Eastern Min

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Eastern Min
Min Dong (閩東語)
Foochowese (福州話)
"Bàng-uâ" in different dialects
[paŋ˨˩ŋuɑ˨˦˨] (Fuzhou)
[paŋ˥ŋuɑ˦˨] (Fuqing)
[paŋ˥˦˦ŋua˧˨˦] (Gutian)
[paŋ˧˩ŋuɑ˩˧˩] (Matsu)
[paŋ˨ɰo˧˧˨] (Ningde)
[paŋ˨ɰo˨˧] (Fu'an)
[paŋ˨ŋua˨˩˨] (Xiapu)
[paŋ˨˩ŋua˨˩˧] (Zherong)
Native toSoutheast China, Taiwan, Southeast Asia, United States (chiefly New York City)
RegionEastern Fujian (Fuzhou and Ningde), Matsu; parts of Taishun and Cangnan, Wenzhou, Zhejiang
Native speakers
9.5 million (2007)[1]
Chinese characters and Foochow Romanized
Official status
Official language in
Matsu Islands, Taiwan (as local language[2])[3]
Recognised minority
language in
one of the statutory languages for public transport announcements in the Matsu Islands, Taiwan[4]
Language codes
ISO 639-3cdo
  Eastern Min

Eastern Min or Min Dong (traditional Chinese: 閩東語; simplified Chinese: 闽东语; pinyin: Mǐndōngyǔ, Foochow Romanized: Mìng-dĕ̤ng-ngṳ̄) is a branch of the Min group of the Sinitic languages of China. The prestige form and most commonly cited representative form is the Fuzhou dialect, the speech of the capital of Fujian.[5]

Geographic distribution[edit]

Fujian and vicinity[edit]

Eastern Min varieties are mainly spoken in the eastern part of Fujian Province (闽东) of the People's Republic of China, in and near the cities of Fuzhou and Ningde. They are also widely encountered as the mother tongue on the Matsu Islands controlled by the Republic of China. Additionally, the inhabitants of Taishun and Cangnan to the north of Fujian in Zhejiang also speak Eastern Min varieties. Eastern Min generally coexists with the official language, Standard Chinese, in all these areas.

Previously the Eastern Min varieties in the Matsu Islands were seen as a part of general Fujian varieties. The establishment of the People's Republic of China in 1949 severed the Matsu Islands from the rest of Fujian province, and as communications were cut off between the Republic of China (now including Taiwan and without Mainland China) and the PRC, the identity of the Matsu Islands specifically became established. Additionally, the varieties of Eastern Min on the Matsu Islands became seen as a Matsu language [zh] (馬祖話).[6]

United States[edit]

As the coastal area of Fujian has been the historical homeland of a large worldwide diaspora of overseas Chinese, varieties of Eastern Min can also be found across the world, especially in their respective Chinatowns. Cities with high concentrations of such immigrants include New York City,[7] especially Little Fuzhou, Manhattan, Sunset Park, Brooklyn and Flushing, Queens.


They are also found in various Chinatown communities in Europe, including London, Paris and Prato in Italy.[8]

Japan and Malaysia[edit]

Chinese communities within Ikebukuro, Tokyo[9] as well as Sibu, Sarawak, Malaysia have significant populations of Eastern Min speakers. Fuzhou communities can also be found in Sitiawan, Perak and Yong Peng, Johor in West Malaysia.[citation needed]


Eastern Min is descended from Proto-Min, which split from the transition from Old Chinese into Middle Chinese during the Han Dynasty.[10] It has been classified by Pan Maoding and Jerry Norman as belonging to the Coastal Min branch, and is thus closely related to Northern Min.[11][10]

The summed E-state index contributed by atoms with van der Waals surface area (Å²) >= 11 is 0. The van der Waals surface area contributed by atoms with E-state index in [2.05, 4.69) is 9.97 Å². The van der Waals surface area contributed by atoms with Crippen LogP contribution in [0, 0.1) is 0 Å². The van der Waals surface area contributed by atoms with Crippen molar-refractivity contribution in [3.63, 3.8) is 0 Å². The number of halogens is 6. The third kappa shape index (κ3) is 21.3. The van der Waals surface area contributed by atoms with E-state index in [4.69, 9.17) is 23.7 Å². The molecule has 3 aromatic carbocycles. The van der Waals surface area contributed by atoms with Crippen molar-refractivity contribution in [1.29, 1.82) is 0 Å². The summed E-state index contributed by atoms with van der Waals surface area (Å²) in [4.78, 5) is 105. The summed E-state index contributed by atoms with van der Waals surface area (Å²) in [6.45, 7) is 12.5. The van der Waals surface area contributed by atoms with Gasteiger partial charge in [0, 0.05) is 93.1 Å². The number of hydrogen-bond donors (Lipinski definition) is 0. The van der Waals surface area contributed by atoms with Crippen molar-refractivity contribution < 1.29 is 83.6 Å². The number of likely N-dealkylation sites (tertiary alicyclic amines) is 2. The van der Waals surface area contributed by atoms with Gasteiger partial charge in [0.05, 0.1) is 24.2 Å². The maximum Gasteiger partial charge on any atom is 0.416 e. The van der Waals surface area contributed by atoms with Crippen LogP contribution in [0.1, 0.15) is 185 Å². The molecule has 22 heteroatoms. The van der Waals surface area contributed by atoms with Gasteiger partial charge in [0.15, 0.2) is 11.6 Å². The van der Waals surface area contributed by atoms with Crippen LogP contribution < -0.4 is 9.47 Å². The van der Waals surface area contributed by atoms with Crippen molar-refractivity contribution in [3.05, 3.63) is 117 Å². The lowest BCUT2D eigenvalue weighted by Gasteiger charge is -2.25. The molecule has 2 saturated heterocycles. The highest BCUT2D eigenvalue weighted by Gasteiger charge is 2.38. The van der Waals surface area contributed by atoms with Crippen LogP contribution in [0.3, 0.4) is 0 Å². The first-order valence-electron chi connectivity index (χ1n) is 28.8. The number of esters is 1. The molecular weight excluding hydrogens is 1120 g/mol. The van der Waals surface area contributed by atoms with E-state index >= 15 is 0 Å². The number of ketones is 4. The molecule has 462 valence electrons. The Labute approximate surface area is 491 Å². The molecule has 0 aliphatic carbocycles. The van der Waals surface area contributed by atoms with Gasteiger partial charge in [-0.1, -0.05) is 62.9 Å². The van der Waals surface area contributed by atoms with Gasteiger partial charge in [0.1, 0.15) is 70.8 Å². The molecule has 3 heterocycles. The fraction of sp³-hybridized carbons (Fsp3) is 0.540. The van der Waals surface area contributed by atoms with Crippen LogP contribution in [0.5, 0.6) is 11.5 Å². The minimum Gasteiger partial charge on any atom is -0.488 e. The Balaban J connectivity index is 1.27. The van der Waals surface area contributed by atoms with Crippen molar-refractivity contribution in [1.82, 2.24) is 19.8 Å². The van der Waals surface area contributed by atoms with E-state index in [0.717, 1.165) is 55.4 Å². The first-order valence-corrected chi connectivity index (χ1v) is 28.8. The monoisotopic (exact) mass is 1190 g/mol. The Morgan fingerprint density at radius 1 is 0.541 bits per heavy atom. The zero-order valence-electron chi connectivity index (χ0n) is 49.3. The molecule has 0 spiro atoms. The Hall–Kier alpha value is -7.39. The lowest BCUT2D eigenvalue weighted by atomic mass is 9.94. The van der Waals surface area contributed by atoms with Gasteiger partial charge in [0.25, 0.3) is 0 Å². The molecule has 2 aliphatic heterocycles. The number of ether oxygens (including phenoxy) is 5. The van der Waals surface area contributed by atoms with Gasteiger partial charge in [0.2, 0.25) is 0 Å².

Norman lists four distinctive features in the development of Eastern Min:[10]

  • Eastern Min varieties have an upper register tone for words which correspond to voiceless nasal initials in Proto-Min, e.g. "younger sister" in Fuzhou is pronounced with an upper departing tone muói (IPA: /mui²¹³/) rather than a lower departing tone.
  • There are some lexemes that descend from Old Chinese which have been conserved in Eastern Min but replaced in other Min varieties. For example, instead of for "dog".


The branches of Eastern Min

Eastern Min is conventionally divided into three branches:[12]

  1. Houguan dialect group (侯官片), also called the Southern subgroup, including the Fuzhou dialect, Fuqing dialect, Changle dialect, Lianjiang dialect and the dialect of the Matsu Islands.
  2. Funing dialect group (福寧片), also called the Northern subgroup, including the Ningde dialect and the Fu'an dialect.
  3. Manjiang dialect (蠻講), spoken in parts of Taishun and Cangnan, Wenzhou, Zhejiang.

Besides these three branches, some dialect islands in the southern Chinese province of Guangdong have been classified as Eastern Min.[13][14] Zhongshan Min is a group of Min varieties spoken in the Zhongshan county of Guangdong, divided into three branches: the Longdu dialect and Nanlang dialect belong to the Eastern Min group, while the Sanxiang dialect belongs to Southern Min.[15][16]


The Eastern Min group has a phonology which is particularly divergent from other varieties of Chinese. Aside from the Manjiang dialect, both Houguan and Funing groups are similar in the number of initials, with the Fu'an dialect having 17 initials, two more than the Fuzhou dialect, the additions being /w/ and /j/ or /ɰ/ as separate phonemes (the glottal stop is common to both but excluded from this count). The Manjiang dialect on the other hand has been influenced by the Wu dialects of Zhejiang, and hence has significantly more initials than the varieties of Fujian.